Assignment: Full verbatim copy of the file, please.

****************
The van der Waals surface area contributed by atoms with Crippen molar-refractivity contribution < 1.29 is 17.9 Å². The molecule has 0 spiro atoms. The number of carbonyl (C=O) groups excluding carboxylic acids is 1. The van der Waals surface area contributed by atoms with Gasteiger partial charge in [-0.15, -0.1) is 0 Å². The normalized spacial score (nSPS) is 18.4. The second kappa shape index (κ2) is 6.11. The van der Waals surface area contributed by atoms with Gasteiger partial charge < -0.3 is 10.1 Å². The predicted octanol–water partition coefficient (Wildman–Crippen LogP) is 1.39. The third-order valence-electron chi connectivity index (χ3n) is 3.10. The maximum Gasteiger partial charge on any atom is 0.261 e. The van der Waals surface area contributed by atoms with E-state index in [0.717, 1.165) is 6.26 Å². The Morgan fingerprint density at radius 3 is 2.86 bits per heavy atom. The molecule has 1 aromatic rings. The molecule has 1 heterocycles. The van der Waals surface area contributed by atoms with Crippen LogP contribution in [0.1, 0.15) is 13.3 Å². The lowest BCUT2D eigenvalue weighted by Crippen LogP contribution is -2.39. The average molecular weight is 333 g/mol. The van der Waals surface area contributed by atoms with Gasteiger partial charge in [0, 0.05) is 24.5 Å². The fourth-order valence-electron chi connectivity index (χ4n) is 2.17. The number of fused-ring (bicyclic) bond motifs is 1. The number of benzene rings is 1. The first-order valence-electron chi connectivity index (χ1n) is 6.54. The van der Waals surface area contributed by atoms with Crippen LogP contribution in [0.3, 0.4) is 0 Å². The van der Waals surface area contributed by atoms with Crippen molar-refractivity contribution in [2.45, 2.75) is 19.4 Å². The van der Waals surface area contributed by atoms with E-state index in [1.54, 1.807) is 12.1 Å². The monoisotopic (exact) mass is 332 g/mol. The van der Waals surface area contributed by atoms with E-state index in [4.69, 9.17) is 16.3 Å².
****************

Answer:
The van der Waals surface area contributed by atoms with Crippen molar-refractivity contribution < 1.29 is 17.9 Å². The molecule has 0 spiro atoms. The number of carbonyl (C=O) groups excluding carboxylic acids is 1. The van der Waals surface area contributed by atoms with Gasteiger partial charge in [-0.15, -0.1) is 0 Å². The normalized spacial score (nSPS) is 18.4. The second kappa shape index (κ2) is 6.11. The van der Waals surface area contributed by atoms with Gasteiger partial charge < -0.3 is 10.1 Å². The predicted octanol–water partition coefficient (Wildman–Crippen LogP) is 1.39. The third-order valence-electron chi connectivity index (χ3n) is 3.10. The maximum Gasteiger partial charge on any atom is 0.261 e. The van der Waals surface area contributed by atoms with E-state index in [0.717, 1.165) is 6.26 Å². The Morgan fingerprint density at radius 3 is 2.86 bits per heavy atom. The molecule has 1 aromatic rings. The molecule has 1 heterocycles. The van der Waals surface area contributed by atoms with Crippen LogP contribution in [0.1, 0.15) is 13.3 Å². The lowest BCUT2D eigenvalue weighted by Crippen LogP contribution is -2.39. The average molecular weight is 333 g/mol. The van der Waals surface area contributed by atoms with Gasteiger partial charge in [0, 0.05) is 24.5 Å². The fourth-order valence-electron chi connectivity index (χ4n) is 2.17. The number of fused-ring (bicyclic) bond motifs is 1. The number of benzene rings is 1. The first-order valence-electron chi connectivity index (χ1n) is 6.54. The van der Waals surface area contributed by atoms with Crippen LogP contribution in [0.3, 0.4) is 0 Å². The van der Waals surface area contributed by atoms with Crippen molar-refractivity contribution in [2.45, 2.75) is 19.4 Å². The van der Waals surface area contributed by atoms with E-state index in [1.54, 1.807) is 12.1 Å². The monoisotopic (exact) mass is 332 g/mol. The van der Waals surface area contributed by atoms with E-state index in [4.69, 9.17) is 16.3 Å².